Yahoo Inc. is preparing to lay off between 600 and 700 workers in the latest shake-up triggered by the Internet company’s lackluster growth.
Employees could be notified of the job cuts as early as Tuesday, according to a person familiar with Yahoo’s plans. The person asked for anonymity because Yahoo hadn’t made a formal announcement.
The planned cutbacks represent about 5 percent of Yahoo’s work force of 14,100 employees. It will mark Yahoo’s fourth mass layoff in the past three years.
The latest two housecleanings have come under the company’s current CEO, Carol Bartz, a Silicon Valley veteran hired nearly two years, despite a lack of experience on the Web or in advertising — Yahoo’s main source of revenue.
This week’s round of reductions is expected to be concentrated in Yahoo’s U.S. products group, which already has been undergoing an overhaul since Bartz hired former Microsoft Corp. executive Blake Irving to run the division last spring.
The job cuts won’t come as a shock. News of the looming layoffs was first reported last month by two popular technology blogs, TechCrunch and All Things Digital.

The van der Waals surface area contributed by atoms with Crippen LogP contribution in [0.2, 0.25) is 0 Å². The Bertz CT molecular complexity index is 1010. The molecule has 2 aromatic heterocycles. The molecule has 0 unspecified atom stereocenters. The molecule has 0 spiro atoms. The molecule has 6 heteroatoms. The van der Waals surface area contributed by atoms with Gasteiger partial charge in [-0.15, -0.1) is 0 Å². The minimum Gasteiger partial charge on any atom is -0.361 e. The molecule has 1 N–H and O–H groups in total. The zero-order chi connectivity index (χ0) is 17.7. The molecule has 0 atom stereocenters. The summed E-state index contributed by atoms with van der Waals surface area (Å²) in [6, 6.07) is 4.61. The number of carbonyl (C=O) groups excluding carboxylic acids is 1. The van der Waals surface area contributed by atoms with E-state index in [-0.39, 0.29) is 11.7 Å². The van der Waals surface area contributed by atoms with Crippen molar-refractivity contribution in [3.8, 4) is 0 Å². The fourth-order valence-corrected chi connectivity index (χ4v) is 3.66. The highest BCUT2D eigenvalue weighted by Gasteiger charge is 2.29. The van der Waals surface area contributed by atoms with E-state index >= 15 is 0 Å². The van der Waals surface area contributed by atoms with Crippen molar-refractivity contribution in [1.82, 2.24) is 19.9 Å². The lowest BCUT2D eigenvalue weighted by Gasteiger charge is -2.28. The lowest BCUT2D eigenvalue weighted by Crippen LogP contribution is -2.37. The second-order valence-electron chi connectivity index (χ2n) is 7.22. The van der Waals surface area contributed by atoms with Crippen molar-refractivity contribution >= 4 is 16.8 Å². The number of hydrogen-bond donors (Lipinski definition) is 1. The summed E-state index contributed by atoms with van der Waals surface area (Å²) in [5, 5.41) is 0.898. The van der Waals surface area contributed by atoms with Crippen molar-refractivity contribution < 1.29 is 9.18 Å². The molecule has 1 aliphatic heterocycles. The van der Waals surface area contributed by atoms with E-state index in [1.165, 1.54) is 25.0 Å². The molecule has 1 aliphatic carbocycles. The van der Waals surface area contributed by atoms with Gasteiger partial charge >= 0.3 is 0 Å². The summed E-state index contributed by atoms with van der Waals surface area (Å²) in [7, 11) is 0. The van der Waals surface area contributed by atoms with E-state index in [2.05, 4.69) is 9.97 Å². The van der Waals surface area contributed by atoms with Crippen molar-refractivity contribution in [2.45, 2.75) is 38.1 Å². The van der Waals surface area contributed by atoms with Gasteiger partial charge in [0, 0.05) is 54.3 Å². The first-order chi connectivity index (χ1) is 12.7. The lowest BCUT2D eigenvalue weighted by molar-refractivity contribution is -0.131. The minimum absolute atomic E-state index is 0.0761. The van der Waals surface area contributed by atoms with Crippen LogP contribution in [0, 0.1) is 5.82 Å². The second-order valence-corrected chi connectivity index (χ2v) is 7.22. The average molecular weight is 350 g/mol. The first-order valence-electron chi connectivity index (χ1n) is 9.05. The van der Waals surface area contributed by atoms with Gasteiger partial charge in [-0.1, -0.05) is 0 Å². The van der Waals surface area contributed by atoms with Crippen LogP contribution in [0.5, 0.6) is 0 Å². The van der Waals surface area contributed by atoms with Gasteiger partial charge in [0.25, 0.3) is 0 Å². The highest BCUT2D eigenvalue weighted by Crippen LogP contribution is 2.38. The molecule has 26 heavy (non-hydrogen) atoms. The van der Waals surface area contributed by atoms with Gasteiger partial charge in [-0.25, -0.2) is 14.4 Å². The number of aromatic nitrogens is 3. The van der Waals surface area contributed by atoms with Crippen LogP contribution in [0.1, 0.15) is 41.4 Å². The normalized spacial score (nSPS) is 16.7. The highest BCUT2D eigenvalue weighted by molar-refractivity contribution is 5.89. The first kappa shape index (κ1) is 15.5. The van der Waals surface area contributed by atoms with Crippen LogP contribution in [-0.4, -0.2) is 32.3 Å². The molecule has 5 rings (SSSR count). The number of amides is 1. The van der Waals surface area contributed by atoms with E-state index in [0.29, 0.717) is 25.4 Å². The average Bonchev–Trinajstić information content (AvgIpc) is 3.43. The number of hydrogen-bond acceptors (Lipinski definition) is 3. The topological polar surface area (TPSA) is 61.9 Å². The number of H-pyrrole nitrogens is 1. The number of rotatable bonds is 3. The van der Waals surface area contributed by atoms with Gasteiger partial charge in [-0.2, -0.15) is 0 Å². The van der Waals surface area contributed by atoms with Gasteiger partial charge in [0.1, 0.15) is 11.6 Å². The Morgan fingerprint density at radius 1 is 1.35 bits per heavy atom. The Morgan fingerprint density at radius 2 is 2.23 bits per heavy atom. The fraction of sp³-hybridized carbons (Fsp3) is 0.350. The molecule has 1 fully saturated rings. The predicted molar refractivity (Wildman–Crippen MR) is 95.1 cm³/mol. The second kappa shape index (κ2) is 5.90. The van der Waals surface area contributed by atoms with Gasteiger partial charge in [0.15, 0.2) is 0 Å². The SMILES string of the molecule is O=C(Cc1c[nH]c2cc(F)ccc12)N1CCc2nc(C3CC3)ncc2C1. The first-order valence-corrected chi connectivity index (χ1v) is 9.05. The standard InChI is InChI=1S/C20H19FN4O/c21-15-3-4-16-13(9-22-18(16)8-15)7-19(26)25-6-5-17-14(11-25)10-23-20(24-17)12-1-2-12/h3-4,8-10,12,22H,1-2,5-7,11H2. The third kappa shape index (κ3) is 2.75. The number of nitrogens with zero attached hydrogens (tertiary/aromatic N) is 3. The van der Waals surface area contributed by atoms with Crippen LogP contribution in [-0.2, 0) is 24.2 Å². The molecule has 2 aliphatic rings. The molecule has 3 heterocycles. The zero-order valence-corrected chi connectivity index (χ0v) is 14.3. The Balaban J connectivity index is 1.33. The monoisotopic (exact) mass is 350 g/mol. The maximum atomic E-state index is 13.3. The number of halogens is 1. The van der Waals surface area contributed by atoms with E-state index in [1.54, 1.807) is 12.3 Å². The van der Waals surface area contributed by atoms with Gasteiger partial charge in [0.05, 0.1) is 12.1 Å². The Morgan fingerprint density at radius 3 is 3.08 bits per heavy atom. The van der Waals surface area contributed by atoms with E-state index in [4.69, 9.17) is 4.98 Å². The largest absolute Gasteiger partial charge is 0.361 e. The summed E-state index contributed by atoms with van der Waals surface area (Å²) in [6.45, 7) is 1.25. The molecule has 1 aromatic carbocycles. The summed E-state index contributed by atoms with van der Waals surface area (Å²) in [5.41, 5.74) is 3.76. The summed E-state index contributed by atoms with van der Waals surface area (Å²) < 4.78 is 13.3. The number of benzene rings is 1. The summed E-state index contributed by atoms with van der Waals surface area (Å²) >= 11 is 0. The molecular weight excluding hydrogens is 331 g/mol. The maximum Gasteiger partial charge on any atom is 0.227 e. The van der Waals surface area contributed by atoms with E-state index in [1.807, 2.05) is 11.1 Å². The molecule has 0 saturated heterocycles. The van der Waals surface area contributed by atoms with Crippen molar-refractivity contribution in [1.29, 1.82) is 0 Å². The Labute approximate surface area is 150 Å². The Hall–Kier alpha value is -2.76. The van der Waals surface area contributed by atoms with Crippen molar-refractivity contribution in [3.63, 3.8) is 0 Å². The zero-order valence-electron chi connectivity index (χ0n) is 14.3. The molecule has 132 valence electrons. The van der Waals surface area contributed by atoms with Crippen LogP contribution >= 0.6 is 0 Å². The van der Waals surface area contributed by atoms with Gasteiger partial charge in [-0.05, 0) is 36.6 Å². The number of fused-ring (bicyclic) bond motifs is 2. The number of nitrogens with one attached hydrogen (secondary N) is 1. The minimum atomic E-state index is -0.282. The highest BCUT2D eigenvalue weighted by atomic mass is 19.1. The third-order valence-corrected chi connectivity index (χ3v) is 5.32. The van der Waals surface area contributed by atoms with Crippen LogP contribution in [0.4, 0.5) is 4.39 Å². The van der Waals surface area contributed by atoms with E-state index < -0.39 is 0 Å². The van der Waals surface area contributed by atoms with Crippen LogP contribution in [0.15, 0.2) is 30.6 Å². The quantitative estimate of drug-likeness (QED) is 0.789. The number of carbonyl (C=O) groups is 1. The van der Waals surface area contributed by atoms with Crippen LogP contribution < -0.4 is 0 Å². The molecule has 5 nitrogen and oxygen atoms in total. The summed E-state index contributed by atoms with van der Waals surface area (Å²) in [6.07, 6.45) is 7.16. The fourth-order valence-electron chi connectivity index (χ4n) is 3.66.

Yahoo’s feeble financial growth, stagnant stock price and recent management defections have raised questions about whether Bartz herself might be shown the door before her contract expires in January 2013.
The company’s revenue had edged up by less than 2 percent to $4.8 billion through the first nine months of the year, reflecting the difficulty Yahoo has had selling ads while other Internet companies such as Google Inc. and Facebook are thriving.
Google’s revenue climbed 23 percent to nearly $21 billion through the first nine months of the year. Privately held Facebook doesn’t disclose its results but it is growing so fast that it had to move into larger headquarters earlier this year.
Yahoo’s stock price fell 31 cents to close Monday at $16.70, a few cents below where it ended last year. Meanwhile, the technology-driven Nasdaq composite index has risen by 16 percent so far this year.
The malaise has spurred speculation that opportunistic buyout firms might put together a takeover bid for Yahoo, possibly in partnership with another embattled Internet icon, AOL Inc.
Bartz, 62, has repeatedly insisted Yahoo, which is based in Sunnyvale, is heading in the right direction, although she has cautioned it might be another year or two before there’s a significant improvement in the company’s financial results.